By Charlie Kimber
Downloading PDF. Please wait... Issue 2190

Urgent call to stop destruction of London NHS

This article is over 13 years, 11 months old
A meeting called by the British Medical Association tonight (Thursday) sent out an urgent call for resistance to cuts that could devastate the NHS.
Issue 2190

A meeting called by the British Medical Association tonight (Thursday) sent out an urgent call for resistance to cuts that could devastate the NHS.

Around 250 people came to the meeting entitled “London…on the brink” – and they heard plenty of evidence to show just how urgent the situation is.

A third of hospital beds could go in the capital as billions of pounds of cuts tear apart the health framework at every level.

The plan comes from NHS London, which has been receiving advice from the management consultancy firm McKinsey on how to make huge “efficiency savings”.

John Lister, who has produced a detailed analysis of the cuts plans for the BMA, told the meeting that “discussions are taking place behind closed doors and in secret documents”.

He said the real agenda was “a wholesale reduction in hospitals, community services and primary care”. This amounts to cuts of up to £6 billion in the next five years.

John Lister said this reminded him of the wave of cuts proposed in 1984 by Tory chancellor Nigel Lawson.

“The cuts are political,” said John. “They’re not party political because both Labour and the Tories are committed to essentially the same programme.”

He explained that although these parties said they would increase health spending in line with inflation, this did not take account of the need to increase spending by another 4 percent a year just to keep up with an ageing population and price rises for drugs.

John said that 13 or London’s 36 hospitals faced being downsized or worse – with closures a real possibility.

“NHS London admits it plans to close one third of London’s hospitals beds, the equivalent of 12 district general hospitals,” he warned. “In the seven boroughs of North East London there will be £500 million cuts. That means 827 beds going, half at King George hospital – which will be dismembered.”

The cuts require a reduction of around a third in nursing costs, a quarter in drug costs and a productivity rise (working harder) of 42 percent.

GPs would be told to cut their consultation times from 12 minutes a patient to eight.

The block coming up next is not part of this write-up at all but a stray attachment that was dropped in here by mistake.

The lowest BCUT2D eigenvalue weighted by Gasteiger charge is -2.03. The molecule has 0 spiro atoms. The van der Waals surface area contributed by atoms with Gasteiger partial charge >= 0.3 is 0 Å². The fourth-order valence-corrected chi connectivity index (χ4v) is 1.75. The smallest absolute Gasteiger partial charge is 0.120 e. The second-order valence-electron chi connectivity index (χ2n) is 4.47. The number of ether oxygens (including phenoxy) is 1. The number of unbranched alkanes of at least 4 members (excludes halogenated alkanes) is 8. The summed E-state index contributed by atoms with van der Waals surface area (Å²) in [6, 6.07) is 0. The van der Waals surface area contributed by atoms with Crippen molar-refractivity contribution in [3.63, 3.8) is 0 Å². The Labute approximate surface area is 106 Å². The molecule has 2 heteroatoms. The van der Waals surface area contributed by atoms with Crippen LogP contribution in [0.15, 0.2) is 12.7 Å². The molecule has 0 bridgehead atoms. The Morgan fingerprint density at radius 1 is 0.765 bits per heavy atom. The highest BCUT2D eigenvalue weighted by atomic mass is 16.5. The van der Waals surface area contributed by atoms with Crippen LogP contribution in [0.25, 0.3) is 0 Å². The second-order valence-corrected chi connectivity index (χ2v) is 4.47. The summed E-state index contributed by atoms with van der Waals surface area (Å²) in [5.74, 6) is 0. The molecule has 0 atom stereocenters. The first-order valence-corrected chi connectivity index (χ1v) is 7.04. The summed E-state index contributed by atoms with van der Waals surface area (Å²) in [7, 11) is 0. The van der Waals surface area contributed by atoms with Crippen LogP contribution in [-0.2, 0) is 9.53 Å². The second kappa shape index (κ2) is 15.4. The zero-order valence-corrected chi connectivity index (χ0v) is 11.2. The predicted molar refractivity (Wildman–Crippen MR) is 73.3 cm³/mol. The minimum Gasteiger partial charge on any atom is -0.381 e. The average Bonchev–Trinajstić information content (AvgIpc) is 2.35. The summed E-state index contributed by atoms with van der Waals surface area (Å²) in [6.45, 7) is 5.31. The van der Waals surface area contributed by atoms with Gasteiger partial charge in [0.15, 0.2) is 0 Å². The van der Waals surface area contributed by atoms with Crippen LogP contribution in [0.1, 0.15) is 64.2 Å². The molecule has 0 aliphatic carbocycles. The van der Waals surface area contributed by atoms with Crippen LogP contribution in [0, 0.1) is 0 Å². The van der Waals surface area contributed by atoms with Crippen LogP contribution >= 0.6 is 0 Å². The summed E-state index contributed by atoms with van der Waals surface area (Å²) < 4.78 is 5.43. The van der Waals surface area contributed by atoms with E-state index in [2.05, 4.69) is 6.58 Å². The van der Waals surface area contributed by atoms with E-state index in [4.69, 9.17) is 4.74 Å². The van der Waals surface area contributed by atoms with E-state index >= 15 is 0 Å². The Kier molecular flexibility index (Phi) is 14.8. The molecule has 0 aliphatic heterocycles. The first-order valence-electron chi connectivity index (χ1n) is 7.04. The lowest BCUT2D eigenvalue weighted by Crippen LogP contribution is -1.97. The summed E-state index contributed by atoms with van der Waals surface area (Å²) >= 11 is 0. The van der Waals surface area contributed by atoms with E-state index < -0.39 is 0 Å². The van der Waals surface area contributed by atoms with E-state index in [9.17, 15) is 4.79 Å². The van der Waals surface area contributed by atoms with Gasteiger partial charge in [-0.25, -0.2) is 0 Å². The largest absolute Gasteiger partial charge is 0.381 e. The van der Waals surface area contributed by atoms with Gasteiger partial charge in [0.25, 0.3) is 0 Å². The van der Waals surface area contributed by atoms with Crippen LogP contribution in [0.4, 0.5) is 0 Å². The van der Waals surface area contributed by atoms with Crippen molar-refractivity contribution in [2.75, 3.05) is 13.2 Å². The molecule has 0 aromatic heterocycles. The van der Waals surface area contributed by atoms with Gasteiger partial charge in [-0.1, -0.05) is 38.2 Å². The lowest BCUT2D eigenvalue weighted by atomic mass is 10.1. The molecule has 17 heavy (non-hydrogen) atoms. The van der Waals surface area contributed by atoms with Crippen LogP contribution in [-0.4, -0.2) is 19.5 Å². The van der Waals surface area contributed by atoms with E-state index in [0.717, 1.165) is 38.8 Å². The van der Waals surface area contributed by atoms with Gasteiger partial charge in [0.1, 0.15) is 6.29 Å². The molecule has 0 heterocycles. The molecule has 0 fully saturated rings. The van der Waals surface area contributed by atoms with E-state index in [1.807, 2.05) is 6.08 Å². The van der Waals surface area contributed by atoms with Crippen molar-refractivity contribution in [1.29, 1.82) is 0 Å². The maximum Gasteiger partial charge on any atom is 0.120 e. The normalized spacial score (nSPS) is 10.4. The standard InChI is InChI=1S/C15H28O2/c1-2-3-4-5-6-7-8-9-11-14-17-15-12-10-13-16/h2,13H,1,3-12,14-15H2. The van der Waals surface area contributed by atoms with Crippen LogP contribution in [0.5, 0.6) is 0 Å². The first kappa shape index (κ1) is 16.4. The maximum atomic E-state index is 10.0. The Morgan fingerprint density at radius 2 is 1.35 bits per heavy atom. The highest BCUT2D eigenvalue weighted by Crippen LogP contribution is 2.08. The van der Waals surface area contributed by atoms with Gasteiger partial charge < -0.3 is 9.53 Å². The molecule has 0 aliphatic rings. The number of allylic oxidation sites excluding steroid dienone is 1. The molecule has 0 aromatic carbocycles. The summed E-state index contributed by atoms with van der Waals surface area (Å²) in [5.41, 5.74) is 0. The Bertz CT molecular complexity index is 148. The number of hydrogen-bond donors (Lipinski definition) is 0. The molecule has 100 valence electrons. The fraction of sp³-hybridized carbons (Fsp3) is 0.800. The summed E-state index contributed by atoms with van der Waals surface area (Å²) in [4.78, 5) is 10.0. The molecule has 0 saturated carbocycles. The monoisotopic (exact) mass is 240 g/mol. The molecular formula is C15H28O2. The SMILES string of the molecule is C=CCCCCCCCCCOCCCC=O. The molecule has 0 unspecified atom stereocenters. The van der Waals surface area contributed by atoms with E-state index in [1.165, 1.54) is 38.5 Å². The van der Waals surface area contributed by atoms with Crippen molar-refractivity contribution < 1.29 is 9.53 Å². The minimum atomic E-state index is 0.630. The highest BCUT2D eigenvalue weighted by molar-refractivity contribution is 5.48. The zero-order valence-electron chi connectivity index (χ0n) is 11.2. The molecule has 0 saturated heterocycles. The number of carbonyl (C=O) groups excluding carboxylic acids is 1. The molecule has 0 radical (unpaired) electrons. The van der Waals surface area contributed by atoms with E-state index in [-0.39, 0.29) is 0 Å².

The plans, based on a model put forward by Lord Darzi, envisage a network of polyclinics to take over the services presently provided to seven million people in hospitals’ outpatient or accident and emergency departments.

The warped logic of the cuts is perhaps best shown by the situation at Bart’s hospital where 200 beds are to go at the same time as 1,000 beds are being created in a new building built under the Private Finance Initiative.

The public sector will have to keep handing over the full cost to a private firm even though the beds won’t exist!

John said that on a local level people do not support the cuts. He challenged MPs and councillors to decide whether they were going to stand with the authorities pushing through the cuts or to be part of the anti-cuts campaigns.

Consultant surgeon Anna Athow said that 22 of the 31 acute hospitals have an uncertain future. They could be stripped-down, possibly left without a&e or maternity provision – and that meant a big question mark over their existence at all.

She argued that polyclinics are not hospitals and do not provide a full range of vital services.

Consultant radiologist Jacky Davis from the Whittington Hospital said that doctors must organise and cannot “keep their collective heads down”. She called for a pan-London coalition to defend the NHS and insisted the cuts “are not a done deal, we can change things”.

Bronwen Handyside from Keep Our NHS Public denounced health cuts that were being driven through to pay for a bailout of the bankers. She said “commercialisation dehumanises healthcare” and called for a working coalition of all those who were against the cuts.


Finchley GP Laurence Buckman, who chairs the BMA’s GP committee, said the cuts plans would mean fewer GPs and that polyclinics would not be resourced like hospitals and could not deal with acute cases. These cuts “will turn a crisis in healthcare into a disaster,” he predicted.

Speakers from the floor stressed the importance of local resistance to cuts at Chase Farm hospital, Whittington Hospital, Finsbury health centre, and to plans for private firms to invade Camden GP services.

There was enthusiasm for further more local meetings, support for demonstrations against the cuts such as over the Whittington this Saturday, and for using the run-up to the election as a time to put pressure on politicians of all parties.

Several speakers stressed the importance of the 10 April demonstration in support of the public sector and welfare services called by the National Pensioners Convention and backed by 22 trade unions and campaign groups.

The scale of the cuts demands a speedy response. Unison, Unite, GMB and other unions must start a real fight locally and across London. They must back fightbacks by workers or community campaigns, including occupations if necessary.

The BMA is holding a hustings meeting on 24 March and a major public meeting on 24 April. It urges everyone to sign up to its Look After Our NHS campaign.

For the BMA campaign go to »

For Keep Our NHS Public go to »

For 10 April demonstration go to »

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